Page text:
Sarah served as an AmeriCorps member with La Puente Home’s Rural Alliance for Dignity in 2018-2019. While serving at the Food Bank Network of the San Luis Valley, she served 5,981 individuals in Alamosa and helped rescue over 158,000 pounds of food. Sarah's commitment and excitement for ending food insecurity and increasing nutrition education in the San Luis Valley is genuine. Her communication to community stakeholders and donors earned Sarah the title of “All Star AmeriCorps Member” by Lance Cheslock, Executive Director of La Puente Home. The food bank’s clients view the facility as a safe, judgment-free zone, and, as such, the food bank has increased the number of clients volunteering. Lyndsey Williams, the food bank’s director, says it’s “likely not a coincidence that the increase in community engagement is due to Sarah.” Sarah is moving to Vermont to serve another term as an AmeriCorps VISTA member.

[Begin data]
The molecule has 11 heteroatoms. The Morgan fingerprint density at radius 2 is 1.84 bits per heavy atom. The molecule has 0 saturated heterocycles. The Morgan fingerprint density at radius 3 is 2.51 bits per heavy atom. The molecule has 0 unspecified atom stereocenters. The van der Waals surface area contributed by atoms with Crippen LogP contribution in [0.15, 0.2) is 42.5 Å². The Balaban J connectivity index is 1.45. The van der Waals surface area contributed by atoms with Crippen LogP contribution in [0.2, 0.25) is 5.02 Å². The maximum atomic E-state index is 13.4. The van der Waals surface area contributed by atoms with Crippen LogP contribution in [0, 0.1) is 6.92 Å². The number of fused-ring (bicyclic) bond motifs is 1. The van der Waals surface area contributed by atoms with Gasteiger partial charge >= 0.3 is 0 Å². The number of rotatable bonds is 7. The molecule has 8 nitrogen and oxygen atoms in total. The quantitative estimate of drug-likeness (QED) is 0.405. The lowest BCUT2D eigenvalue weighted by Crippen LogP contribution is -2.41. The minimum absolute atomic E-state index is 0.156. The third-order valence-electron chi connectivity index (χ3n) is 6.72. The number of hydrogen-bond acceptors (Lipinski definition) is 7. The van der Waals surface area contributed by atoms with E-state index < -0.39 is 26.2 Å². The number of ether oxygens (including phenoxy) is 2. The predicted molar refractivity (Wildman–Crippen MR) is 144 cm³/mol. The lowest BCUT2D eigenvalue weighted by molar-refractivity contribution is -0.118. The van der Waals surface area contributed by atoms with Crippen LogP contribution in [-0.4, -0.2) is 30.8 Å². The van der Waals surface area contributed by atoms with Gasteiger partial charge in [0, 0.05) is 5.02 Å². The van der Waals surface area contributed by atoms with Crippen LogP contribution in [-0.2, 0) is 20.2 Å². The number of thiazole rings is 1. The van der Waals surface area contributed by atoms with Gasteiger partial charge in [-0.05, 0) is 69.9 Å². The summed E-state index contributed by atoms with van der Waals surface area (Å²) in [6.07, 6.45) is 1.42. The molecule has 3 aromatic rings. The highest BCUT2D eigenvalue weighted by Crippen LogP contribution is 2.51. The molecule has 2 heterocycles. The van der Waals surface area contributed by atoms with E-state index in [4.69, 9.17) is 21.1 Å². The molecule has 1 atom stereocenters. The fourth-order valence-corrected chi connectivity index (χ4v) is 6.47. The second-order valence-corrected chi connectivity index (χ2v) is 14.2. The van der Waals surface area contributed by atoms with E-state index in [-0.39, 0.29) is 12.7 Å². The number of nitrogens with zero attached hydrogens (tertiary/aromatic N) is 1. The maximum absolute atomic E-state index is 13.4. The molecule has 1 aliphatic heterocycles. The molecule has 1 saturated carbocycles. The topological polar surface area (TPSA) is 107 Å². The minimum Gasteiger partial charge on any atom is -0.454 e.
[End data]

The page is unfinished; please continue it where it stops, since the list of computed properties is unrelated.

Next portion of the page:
Megan served as the Rural Outreach and Research Associate with the Community Resource Center (CRC) in 2018-2019. She helped bring critical resources and connections to rural Colorado by coordinating Caring for Colorado Foundation’s Community Conversations tour, overseeing 11 tours that brought more than 500 people together in over 20 rural communities; bringing hundreds of nonprofit professionals together for rural conferences; and coordinating CRC’s statewide philanthropic data collection project. Nellie Stagg, Director of Rural Programs for CRC, said, “Megan is a proud ambassador of AmeriCorps VISTA and doesn’t often leave a conversation without making an AmeriCorps convert.”